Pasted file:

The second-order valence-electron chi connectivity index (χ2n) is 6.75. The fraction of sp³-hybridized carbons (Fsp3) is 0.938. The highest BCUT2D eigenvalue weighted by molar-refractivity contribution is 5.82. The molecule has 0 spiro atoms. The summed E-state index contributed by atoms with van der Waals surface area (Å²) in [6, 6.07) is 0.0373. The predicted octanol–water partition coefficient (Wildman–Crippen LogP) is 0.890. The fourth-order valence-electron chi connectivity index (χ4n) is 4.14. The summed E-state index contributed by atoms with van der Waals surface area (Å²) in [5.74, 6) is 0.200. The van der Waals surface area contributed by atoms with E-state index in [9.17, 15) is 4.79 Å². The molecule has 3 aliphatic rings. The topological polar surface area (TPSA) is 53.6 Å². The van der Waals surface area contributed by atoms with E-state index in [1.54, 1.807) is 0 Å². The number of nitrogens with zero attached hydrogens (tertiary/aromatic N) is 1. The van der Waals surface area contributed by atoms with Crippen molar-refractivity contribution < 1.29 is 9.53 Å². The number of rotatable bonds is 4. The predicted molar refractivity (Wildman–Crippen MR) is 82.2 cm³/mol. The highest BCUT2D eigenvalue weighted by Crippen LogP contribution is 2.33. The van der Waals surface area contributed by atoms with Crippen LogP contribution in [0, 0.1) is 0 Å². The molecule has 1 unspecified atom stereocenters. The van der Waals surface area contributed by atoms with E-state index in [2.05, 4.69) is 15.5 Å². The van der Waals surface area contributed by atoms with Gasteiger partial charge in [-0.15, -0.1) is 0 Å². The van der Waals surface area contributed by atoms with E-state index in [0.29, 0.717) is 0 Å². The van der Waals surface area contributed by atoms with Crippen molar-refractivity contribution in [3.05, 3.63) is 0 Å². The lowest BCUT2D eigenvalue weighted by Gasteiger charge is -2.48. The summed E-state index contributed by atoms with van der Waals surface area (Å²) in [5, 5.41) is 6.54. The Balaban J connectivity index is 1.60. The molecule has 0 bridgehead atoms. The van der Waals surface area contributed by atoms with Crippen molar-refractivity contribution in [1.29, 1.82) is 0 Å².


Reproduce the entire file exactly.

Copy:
The second-order valence-electron chi connectivity index (χ2n) is 6.75. The fraction of sp³-hybridized carbons (Fsp3) is 0.938. The highest BCUT2D eigenvalue weighted by molar-refractivity contribution is 5.82. The molecule has 0 spiro atoms. The summed E-state index contributed by atoms with van der Waals surface area (Å²) in [6, 6.07) is 0.0373. The predicted octanol–water partition coefficient (Wildman–Crippen LogP) is 0.890. The fourth-order valence-electron chi connectivity index (χ4n) is 4.14. The summed E-state index contributed by atoms with van der Waals surface area (Å²) in [5.74, 6) is 0.200. The van der Waals surface area contributed by atoms with E-state index in [9.17, 15) is 4.79 Å². The molecule has 3 aliphatic rings. The topological polar surface area (TPSA) is 53.6 Å². The van der Waals surface area contributed by atoms with E-state index in [1.54, 1.807) is 0 Å². The number of nitrogens with zero attached hydrogens (tertiary/aromatic N) is 1. The van der Waals surface area contributed by atoms with Crippen molar-refractivity contribution < 1.29 is 9.53 Å². The number of rotatable bonds is 4. The predicted molar refractivity (Wildman–Crippen MR) is 82.2 cm³/mol. The highest BCUT2D eigenvalue weighted by Crippen LogP contribution is 2.33. The van der Waals surface area contributed by atoms with Crippen LogP contribution in [0, 0.1) is 0 Å². The molecule has 1 unspecified atom stereocenters. The van der Waals surface area contributed by atoms with E-state index in [2.05, 4.69) is 15.5 Å². The van der Waals surface area contributed by atoms with Gasteiger partial charge in [-0.15, -0.1) is 0 Å². The van der Waals surface area contributed by atoms with E-state index in [0.29, 0.717) is 0 Å². The van der Waals surface area contributed by atoms with Crippen molar-refractivity contribution in [3.05, 3.63) is 0 Å². The lowest BCUT2D eigenvalue weighted by Gasteiger charge is -2.48. The summed E-state index contributed by atoms with van der Waals surface area (Å²) in [5, 5.41) is 6.54. The Balaban J connectivity index is 1.60. The molecule has 0 bridgehead atoms. The van der Waals surface area contributed by atoms with Crippen molar-refractivity contribution in [1.29, 1.82) is 0 Å².